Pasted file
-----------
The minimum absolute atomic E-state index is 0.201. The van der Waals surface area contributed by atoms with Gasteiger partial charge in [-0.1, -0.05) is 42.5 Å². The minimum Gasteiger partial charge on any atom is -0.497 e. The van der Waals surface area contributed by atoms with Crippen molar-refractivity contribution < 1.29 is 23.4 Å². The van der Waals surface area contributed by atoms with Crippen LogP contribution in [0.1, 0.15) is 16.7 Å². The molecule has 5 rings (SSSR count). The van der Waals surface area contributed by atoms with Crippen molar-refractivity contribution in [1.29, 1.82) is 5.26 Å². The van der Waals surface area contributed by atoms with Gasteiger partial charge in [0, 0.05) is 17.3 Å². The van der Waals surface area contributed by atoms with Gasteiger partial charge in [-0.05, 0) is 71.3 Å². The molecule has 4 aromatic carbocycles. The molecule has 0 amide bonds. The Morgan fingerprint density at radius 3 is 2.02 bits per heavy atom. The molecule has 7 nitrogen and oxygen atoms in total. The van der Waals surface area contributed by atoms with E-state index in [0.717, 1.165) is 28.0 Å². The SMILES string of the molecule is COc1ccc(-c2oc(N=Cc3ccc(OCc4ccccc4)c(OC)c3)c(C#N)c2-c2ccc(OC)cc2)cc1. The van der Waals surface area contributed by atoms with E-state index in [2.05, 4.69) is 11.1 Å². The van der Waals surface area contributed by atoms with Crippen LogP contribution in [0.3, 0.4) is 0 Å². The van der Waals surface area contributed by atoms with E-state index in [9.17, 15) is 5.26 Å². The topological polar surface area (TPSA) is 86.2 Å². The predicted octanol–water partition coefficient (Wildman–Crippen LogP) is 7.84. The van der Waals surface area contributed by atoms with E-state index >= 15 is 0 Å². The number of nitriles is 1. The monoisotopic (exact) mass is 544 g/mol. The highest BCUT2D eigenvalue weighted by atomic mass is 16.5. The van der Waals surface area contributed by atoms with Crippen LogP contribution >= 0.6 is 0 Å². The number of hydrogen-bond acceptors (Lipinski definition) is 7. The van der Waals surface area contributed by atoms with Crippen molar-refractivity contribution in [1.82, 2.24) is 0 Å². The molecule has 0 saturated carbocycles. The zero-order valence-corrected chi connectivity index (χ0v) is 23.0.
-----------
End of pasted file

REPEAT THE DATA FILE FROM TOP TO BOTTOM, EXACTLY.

The minimum absolute atomic E-state index is 0.201. The van der Waals surface area contributed by atoms with Gasteiger partial charge in [-0.1, -0.05) is 42.5 Å². The minimum Gasteiger partial charge on any atom is -0.497 e. The van der Waals surface area contributed by atoms with Crippen molar-refractivity contribution < 1.29 is 23.4 Å². The van der Waals surface area contributed by atoms with Crippen LogP contribution in [0.1, 0.15) is 16.7 Å². The molecule has 5 rings (SSSR count). The van der Waals surface area contributed by atoms with Crippen molar-refractivity contribution in [1.29, 1.82) is 5.26 Å². The van der Waals surface area contributed by atoms with Gasteiger partial charge in [0, 0.05) is 17.3 Å². The van der Waals surface area contributed by atoms with Gasteiger partial charge in [-0.05, 0) is 71.3 Å². The molecule has 4 aromatic carbocycles. The molecule has 0 amide bonds. The Morgan fingerprint density at radius 3 is 2.02 bits per heavy atom. The molecule has 7 nitrogen and oxygen atoms in total. The van der Waals surface area contributed by atoms with E-state index in [0.717, 1.165) is 28.0 Å². The SMILES string of the molecule is COc1ccc(-c2oc(N=Cc3ccc(OCc4ccccc4)c(OC)c3)c(C#N)c2-c2ccc(OC)cc2)cc1. The van der Waals surface area contributed by atoms with E-state index in [2.05, 4.69) is 11.1 Å². The van der Waals surface area contributed by atoms with Crippen LogP contribution in [0.3, 0.4) is 0 Å². The van der Waals surface area contributed by atoms with E-state index in [9.17, 15) is 5.26 Å². The topological polar surface area (TPSA) is 86.2 Å². The predicted octanol–water partition coefficient (Wildman–Crippen LogP) is 7.84. The van der Waals surface area contributed by atoms with E-state index >= 15 is 0 Å². The number of nitriles is 1. The monoisotopic (exact) mass is 544 g/mol. The highest BCUT2D eigenvalue weighted by atomic mass is 16.5. The van der Waals surface area contributed by atoms with Crippen LogP contribution >= 0.6 is 0 Å². The number of hydrogen-bond acceptors (Lipinski definition) is 7. The van der Waals surface area contributed by atoms with Crippen molar-refractivity contribution in [1.82, 2.24) is 0 Å². The molecule has 0 saturated carbocycles. The zero-order valence-corrected chi connectivity index (χ0v) is 23.0.